How else do you explain his multiple talents, plus the fact that he, literally, started to see colours from his mother’s womb? The master designer wasn’t born with a brush in his hand, but he had eyes for beauty from the start.
“I saw myself as an artist from the beginning. My father refused my uncle taking me to Lagos. He said, ‘don’t take Paddy to Lagos. He will start looking at things and vehicles will knock him down.’ I was still small, about six. From looking, I started to draw. Things that were beautiful attracted me, human beings, flowers and trees. Nature was part of me and I started drawing without being taught how to” said the Aba-born artist, a native of Emekuku in Owerri North Local Government .
The ingenious Obinna didn’t study art in secondary school. He did geometry and wood work but was attending art shows on his own and winning medals.
“I read my first diploma in art while working as a civil servant. So I knew from the beginning that I was an artist. I have never stopped being an artist. I will die also an artist,” he said like a stubborn child, while sharing portraits of his creativity at his workshop on Njiribako Street.
The artist, designer, writer and publisher has earned local and international recognition for his paintings, drawings, sculptures and designs. At home, his paintings can be found in churches, public buildings, exhibitions, galleries and private homes. The exotic fibre glass murals in the St Joseph’s wing of the Assumpta Cathedral are part of his many creations, so are the window murals at the Mater dei Cathedral Umuahia. Obinna designed the Ahiajoku and Odenigbo lectures logos as well as the Imo 98′ Festival logo and Mascot. His work can also be seen at the Multi Purpose Hall, Pine Wood and La Perch Hotels, Shell Hall, Warri and the Owerri Recreational Park.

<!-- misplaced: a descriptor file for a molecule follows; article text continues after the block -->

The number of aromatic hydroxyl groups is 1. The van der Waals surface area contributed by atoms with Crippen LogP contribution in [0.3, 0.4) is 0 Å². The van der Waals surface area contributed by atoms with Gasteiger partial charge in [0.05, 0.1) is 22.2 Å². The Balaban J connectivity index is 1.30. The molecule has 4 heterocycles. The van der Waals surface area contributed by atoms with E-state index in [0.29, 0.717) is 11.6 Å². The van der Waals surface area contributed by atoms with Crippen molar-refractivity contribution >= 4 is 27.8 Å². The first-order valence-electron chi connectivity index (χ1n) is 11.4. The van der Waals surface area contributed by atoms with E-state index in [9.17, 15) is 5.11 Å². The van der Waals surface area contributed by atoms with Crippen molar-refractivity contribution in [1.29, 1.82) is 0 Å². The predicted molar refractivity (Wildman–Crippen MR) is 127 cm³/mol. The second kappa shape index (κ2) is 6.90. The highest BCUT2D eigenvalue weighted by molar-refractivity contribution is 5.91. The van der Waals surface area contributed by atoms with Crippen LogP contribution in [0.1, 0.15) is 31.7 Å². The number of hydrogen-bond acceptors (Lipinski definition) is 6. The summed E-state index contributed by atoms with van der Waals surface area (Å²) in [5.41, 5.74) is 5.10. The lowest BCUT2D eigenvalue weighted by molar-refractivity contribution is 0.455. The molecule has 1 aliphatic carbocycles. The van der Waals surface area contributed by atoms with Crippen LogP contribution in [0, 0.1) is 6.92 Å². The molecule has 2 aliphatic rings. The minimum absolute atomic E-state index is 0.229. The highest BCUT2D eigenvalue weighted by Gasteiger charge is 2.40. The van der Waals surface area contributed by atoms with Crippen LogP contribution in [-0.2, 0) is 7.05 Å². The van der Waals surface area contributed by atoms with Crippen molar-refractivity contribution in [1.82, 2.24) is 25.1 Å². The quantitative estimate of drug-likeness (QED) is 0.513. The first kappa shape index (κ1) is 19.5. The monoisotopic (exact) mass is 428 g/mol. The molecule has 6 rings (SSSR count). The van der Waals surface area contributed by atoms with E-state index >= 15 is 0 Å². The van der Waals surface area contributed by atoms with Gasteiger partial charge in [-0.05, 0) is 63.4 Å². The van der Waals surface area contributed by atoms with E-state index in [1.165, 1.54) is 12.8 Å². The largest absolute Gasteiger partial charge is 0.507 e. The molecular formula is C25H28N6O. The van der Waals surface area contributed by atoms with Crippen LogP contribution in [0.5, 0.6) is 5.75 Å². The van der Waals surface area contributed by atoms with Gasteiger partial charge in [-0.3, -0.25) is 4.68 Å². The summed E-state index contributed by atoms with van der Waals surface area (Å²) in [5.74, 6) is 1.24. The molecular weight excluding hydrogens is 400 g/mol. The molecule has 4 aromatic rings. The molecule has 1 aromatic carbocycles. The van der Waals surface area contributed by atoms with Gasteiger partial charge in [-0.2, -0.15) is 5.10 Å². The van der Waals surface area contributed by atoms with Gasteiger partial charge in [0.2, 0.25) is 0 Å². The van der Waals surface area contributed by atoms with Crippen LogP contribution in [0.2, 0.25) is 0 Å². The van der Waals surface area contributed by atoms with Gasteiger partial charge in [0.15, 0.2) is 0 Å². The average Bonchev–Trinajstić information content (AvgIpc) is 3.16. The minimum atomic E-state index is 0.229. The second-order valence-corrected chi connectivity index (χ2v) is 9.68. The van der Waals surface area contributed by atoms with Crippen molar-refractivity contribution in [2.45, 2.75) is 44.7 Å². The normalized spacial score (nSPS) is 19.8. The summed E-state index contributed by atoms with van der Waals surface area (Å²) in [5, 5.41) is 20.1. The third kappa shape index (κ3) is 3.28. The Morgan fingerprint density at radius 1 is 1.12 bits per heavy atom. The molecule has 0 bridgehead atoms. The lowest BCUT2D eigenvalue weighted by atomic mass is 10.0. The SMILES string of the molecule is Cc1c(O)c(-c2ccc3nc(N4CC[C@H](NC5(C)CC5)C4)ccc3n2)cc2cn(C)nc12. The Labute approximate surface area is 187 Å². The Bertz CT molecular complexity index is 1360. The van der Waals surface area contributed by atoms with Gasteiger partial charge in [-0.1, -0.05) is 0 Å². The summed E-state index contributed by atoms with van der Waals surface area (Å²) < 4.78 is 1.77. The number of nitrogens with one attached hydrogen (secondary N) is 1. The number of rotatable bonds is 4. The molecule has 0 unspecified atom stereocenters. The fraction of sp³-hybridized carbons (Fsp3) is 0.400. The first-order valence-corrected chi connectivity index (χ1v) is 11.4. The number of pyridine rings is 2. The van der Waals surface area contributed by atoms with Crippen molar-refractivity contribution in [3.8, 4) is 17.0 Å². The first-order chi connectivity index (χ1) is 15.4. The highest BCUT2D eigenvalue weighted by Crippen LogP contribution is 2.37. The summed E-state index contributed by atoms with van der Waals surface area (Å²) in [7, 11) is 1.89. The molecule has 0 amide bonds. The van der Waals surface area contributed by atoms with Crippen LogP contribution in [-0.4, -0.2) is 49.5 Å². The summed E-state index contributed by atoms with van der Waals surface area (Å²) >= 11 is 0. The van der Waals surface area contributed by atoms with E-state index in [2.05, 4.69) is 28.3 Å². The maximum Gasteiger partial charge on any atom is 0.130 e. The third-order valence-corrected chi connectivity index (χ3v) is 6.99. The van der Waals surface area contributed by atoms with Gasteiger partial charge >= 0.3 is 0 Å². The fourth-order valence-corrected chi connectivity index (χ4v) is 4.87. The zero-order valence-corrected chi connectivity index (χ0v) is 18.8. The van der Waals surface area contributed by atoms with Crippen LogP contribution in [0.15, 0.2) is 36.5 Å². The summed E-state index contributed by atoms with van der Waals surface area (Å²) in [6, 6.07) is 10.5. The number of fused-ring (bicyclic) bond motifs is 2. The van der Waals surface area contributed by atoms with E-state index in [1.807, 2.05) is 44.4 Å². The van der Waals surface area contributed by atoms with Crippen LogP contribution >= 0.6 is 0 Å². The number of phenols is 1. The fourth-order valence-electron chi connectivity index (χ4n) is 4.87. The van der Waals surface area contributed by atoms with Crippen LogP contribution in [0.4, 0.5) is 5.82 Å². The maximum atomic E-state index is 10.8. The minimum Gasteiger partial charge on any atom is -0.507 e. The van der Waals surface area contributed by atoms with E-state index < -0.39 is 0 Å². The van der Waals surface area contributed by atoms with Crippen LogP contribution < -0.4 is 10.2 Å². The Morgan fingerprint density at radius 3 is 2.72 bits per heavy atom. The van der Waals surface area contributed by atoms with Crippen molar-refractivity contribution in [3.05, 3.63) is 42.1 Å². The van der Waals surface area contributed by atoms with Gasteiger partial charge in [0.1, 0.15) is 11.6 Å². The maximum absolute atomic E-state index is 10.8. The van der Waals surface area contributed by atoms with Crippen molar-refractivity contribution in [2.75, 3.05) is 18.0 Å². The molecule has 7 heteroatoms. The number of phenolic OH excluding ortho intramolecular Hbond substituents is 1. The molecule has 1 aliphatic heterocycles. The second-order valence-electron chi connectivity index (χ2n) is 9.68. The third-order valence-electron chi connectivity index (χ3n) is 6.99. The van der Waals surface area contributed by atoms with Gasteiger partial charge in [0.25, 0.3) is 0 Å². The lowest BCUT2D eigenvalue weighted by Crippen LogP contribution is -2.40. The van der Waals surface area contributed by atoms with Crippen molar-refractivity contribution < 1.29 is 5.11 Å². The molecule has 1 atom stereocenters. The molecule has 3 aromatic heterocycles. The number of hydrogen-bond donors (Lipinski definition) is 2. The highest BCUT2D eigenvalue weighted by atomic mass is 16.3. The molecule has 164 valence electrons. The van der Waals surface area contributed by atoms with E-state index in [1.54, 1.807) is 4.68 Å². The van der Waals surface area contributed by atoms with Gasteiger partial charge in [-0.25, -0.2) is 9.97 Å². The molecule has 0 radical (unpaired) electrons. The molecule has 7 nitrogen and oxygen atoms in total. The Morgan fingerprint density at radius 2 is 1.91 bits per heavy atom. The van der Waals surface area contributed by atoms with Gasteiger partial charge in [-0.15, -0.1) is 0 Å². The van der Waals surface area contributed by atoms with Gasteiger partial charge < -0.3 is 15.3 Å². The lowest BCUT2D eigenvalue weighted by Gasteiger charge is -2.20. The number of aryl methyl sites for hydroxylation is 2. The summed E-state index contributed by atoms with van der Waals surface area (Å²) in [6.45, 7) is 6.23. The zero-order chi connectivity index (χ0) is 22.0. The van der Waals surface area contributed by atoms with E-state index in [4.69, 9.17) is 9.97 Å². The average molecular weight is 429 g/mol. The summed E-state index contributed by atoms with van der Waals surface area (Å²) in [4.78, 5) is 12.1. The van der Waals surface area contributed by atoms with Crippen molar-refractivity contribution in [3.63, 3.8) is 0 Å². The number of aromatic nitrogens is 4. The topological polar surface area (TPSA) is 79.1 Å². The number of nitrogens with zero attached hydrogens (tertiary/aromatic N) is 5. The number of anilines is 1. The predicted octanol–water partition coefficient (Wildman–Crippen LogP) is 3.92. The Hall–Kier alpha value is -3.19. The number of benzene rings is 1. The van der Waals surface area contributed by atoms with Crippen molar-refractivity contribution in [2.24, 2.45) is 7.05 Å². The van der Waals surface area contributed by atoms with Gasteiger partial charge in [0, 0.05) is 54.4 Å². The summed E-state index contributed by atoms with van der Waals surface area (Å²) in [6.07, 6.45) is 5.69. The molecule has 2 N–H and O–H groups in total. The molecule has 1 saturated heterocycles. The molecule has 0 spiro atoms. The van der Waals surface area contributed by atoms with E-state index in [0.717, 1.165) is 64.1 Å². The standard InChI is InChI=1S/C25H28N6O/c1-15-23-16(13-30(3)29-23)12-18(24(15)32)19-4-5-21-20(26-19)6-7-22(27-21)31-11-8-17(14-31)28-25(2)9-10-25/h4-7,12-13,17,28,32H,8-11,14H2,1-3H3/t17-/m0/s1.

Obinna is versatile and his works speak for themselves. However, he worries that, like reading, art and craft are dying silently in many of our schools. Whereas in those days students were trained in clay work, needle work, painting and basketry, one hardly sees such in schools these days.
“I took it as a challenge in the 80s, during the Sam Mbakwe days and I applied to go and teach the teachers. I went as far as Ohaozara, Afikpo and Aba teaching teachers craft to teach the children. I was teaching them all kinds of craft, basketry, weaving, tie n’ dye, batik and drawing, even to use local dyes, indigo, to dye clothes. We got people to teach basic needle work but now young people cannot stitch even their own clothes,” the artist observed with apprehension.
“Our children are passing through the university but the university is not passing through them. If you doubt me, call them for an interview and ask them to write the application right there. You will finish the interview of 100 people in 30 minutes. If you ask them to write an application, they will prefer to go home and bring you their CV. The way they write is the way they send texts on their cell phones.”
The multi-skilled artist has written several books and developed educational games. But, regrettably, none is in the schools’ curriculum as yet. Notwithstanding, the creative Obinna continues to work hard. He would not let his pen dry or his thoughts perish. A stickler for excellence, the artist maintains an originality that baffles and impresses art lovers. He’s the proud architect of what he calls “Paddysm” – a tribute to his versatility and originality.